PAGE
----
Money

Given that money is a huge issue for many, if not most, people, and that children are affected by the feelings of their parents—including fears that there is, or will not be, enough, it seemed like money might be a good topic to explore today.

Before delving into pretty talk about the spiritual aspects of cash, we must acknowledge how much collective dread the whole subject of money often brings up.  Often I have found that people are more comfortable, even in therapy, talking about the intimate details of their sex-life than they are talking about the intimate details of their money.  How much we make, have, owe, dream of having and/or think would be truly enough are details that we tend to guard closely, not to mention often carry quite a lot of shame about.

Los Angeles is a particularly challenging money town insofar as a good number of people go out of their way to appear to have more money than they actually have (in contrast to a city like Boston, for example, where I’m told by certain wealthy Bostonians, people might be more likely to play wealth down—driving old cars, for example, when they could afford more showy ones).  Still, no matter where you live, it’s those who have more, or who appear to have more, that tend to trigger our own feelings of envy and/or inadequacy; and the closer we are to the street, the more agonizing it is to see rich people coming out of expensive restaurants, leaving posh stores with bags of loot or driving around in cars that cost more than six figures.

And while there are certainly neurotic fears about money, there is also the very real experience of being broke and in fear about losing one’s roof or not having enough food—especially for our children.  I worked with a child at a special needs school whose address remained a mystery until it came out that he was living in a shelter with his mom and sisters, a fact he was mortally ashamed of; another child, then living in the group home, spoke of living on the street with his mom as a young child—sleeping in empty lots; another kid in the group home entered the system when he was found, abandoned in the lobby of a flea-bag hotel.  When statistics become faces, hearts and souls, we both deepen our gratitude for what we do have and also lose our stomach for excessive wealth.

Meanwhile, a man I know who worked on hunger issues in the past once explained to me how the problem of feeding the poor was seen by those truly in the effort as a matter of will more than one of adequate resources.  For this reason, I think our first task is to support each other to prosper, those in our circle, those reading these words who are worried about money today… and then to ripple out our concern in the hope that no people should have to feel poor, or watch children wither for lack of food, shelter or health care.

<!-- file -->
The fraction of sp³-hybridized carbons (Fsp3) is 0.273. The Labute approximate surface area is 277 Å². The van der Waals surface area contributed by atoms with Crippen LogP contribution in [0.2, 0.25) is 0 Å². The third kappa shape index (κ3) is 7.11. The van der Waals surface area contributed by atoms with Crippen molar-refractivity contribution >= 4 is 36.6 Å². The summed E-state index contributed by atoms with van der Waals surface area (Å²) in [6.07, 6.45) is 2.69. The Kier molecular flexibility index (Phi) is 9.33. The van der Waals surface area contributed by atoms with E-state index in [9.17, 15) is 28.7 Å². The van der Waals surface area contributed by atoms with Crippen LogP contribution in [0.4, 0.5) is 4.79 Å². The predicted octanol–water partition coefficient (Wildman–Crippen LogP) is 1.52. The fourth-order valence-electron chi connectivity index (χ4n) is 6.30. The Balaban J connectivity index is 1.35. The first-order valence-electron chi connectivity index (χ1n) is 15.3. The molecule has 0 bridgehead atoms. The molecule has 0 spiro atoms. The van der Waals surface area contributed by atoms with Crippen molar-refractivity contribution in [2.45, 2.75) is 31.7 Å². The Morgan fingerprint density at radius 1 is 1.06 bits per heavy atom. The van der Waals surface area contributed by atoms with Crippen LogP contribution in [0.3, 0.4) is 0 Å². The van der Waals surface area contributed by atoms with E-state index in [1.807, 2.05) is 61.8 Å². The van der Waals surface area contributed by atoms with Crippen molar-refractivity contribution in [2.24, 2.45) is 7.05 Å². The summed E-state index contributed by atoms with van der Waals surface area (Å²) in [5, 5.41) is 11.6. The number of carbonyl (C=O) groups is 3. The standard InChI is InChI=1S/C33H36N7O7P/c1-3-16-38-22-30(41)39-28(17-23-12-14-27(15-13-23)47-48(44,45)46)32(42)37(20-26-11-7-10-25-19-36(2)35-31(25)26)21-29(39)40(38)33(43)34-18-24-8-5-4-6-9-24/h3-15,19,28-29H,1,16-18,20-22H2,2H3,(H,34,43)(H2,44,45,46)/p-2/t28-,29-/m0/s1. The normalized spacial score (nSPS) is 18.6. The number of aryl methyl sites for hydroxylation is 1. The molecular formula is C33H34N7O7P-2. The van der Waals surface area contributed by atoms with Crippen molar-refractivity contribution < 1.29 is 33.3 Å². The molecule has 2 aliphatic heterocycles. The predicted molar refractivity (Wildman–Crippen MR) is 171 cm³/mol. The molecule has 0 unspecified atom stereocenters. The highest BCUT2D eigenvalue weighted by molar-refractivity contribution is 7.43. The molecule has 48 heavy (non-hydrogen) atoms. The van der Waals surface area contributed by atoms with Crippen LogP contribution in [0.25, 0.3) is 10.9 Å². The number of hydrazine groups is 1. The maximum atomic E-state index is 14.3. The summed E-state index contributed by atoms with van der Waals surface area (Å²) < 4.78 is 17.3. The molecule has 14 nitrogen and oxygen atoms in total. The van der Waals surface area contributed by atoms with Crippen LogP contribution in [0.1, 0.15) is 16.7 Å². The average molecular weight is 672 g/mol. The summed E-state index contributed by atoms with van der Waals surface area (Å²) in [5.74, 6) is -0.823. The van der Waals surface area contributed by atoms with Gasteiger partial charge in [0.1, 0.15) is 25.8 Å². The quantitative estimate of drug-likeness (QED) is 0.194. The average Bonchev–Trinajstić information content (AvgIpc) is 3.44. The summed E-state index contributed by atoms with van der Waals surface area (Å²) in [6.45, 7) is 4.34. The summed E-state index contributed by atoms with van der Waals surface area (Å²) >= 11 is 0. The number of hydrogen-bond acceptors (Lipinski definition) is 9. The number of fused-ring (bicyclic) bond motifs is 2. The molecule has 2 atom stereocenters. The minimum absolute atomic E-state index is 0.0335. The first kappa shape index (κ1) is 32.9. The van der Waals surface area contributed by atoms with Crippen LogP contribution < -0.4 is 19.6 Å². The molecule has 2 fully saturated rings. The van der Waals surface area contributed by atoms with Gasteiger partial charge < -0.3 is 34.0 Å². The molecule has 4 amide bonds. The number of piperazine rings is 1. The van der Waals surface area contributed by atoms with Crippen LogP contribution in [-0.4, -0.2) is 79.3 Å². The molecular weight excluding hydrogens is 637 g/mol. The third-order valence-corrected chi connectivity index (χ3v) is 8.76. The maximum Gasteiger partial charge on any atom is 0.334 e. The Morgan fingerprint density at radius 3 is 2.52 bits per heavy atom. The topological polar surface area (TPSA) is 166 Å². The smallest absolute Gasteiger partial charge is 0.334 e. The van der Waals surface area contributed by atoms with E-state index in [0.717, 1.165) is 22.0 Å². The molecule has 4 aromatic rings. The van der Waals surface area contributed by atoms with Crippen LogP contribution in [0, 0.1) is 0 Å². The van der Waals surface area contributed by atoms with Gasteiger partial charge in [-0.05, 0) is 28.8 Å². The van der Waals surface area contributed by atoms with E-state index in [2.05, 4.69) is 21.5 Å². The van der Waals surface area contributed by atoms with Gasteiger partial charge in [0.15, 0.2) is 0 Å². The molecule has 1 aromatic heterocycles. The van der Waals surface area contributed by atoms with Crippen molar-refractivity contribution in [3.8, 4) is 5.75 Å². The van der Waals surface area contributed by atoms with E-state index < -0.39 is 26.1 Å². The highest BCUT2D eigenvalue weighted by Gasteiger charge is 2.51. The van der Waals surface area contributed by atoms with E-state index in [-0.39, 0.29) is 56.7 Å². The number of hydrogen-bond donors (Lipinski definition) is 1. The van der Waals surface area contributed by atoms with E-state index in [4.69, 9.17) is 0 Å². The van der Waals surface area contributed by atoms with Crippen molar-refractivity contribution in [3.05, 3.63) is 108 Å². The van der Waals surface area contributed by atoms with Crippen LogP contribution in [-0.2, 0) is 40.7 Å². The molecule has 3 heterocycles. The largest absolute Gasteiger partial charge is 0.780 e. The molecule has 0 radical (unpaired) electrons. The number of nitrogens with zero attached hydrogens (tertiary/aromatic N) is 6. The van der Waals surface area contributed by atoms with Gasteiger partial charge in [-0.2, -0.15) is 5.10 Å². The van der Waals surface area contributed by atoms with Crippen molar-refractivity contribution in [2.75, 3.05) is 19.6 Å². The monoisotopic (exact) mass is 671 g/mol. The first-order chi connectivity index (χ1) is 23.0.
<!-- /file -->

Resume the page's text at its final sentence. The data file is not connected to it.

In this spirit, I share a few thoughts about money that I’ve found useful over the years—and while I’m not particularly “rich,” I feel as if I am as I know I am rather fortunate to have what I have, yet I also keenly recall being quite truly broke—overwhelmed and frightened at times with huge student loans racking up interest while in forbearance, credit card bills I could not pay, a meager salary far below expenses and two children to support.  I can also remember days when dinner was half of a bean and cheese burrito shared with my equally broke wife.

It was in that lean period of fear, anger and shame that I came across a little book by a Brazilian rabbi named Nilton Bonder, called The Kabbalah of Money.  The main point I gleaned from that book was that wealth is ultimately spiritual, and that if you had a lot of material wealth without underlying spiritual wealth then the money would naturally ebb away, and/or load you with an uneasy feeling of misery to maintain a harmony between inner and outer worlds as well as material and spiritual.  This made sense to me, as although I was materially in dire straits, I did not feel spiritually poor, and this helped me trust that somehow or other, I did, and do, have what I need.  That, along with consistent work trying to provide what is needed, seems to result in somehow just getting by (for more on Nilton Bonder see his web site: http://www.niltonbonder.com/).

This karmic or cosmic balance of spiritual wealth and material wealth helped explain the people I’d known who had a lot of money and yet lived in bitter misery; it also helped explain those mysteriously happy people I’d know who seemed to have much less than I thought one needed in order to be secure and content. 

The notion of spiritual wealth hinges on transactions and interactions where you win and the other does not lose; this, says Bonder, creates wealth.  Place this paradigm in contrast to exploitation of resources, manipulation of markets, creation of bubbles, etc. where someone definitely does lose.

Now, if we trust that loving and giving, as in parenting, creates spiritual wealth (even as it simultaneously greatly drains material wealth), we can speculate that perhaps parenting is the paradigm, par excellence, for spiritual wealth creation.  As a parent I have thus far learned that enough somehow does show up; or I should say, the opportunity to work and earn just enough, seems to continually present itself.  The problem, for me anyway, often boils down to tomorrow, rather than today.  How will I pay the taxes, the tuition, keep helping my parents, etc.?  Yet the truth, however tenuously secure or insecure it might make us, is that if we are able to log-on and write and/or read today, we probably also have enough to eat and a safe place to sleep tonight.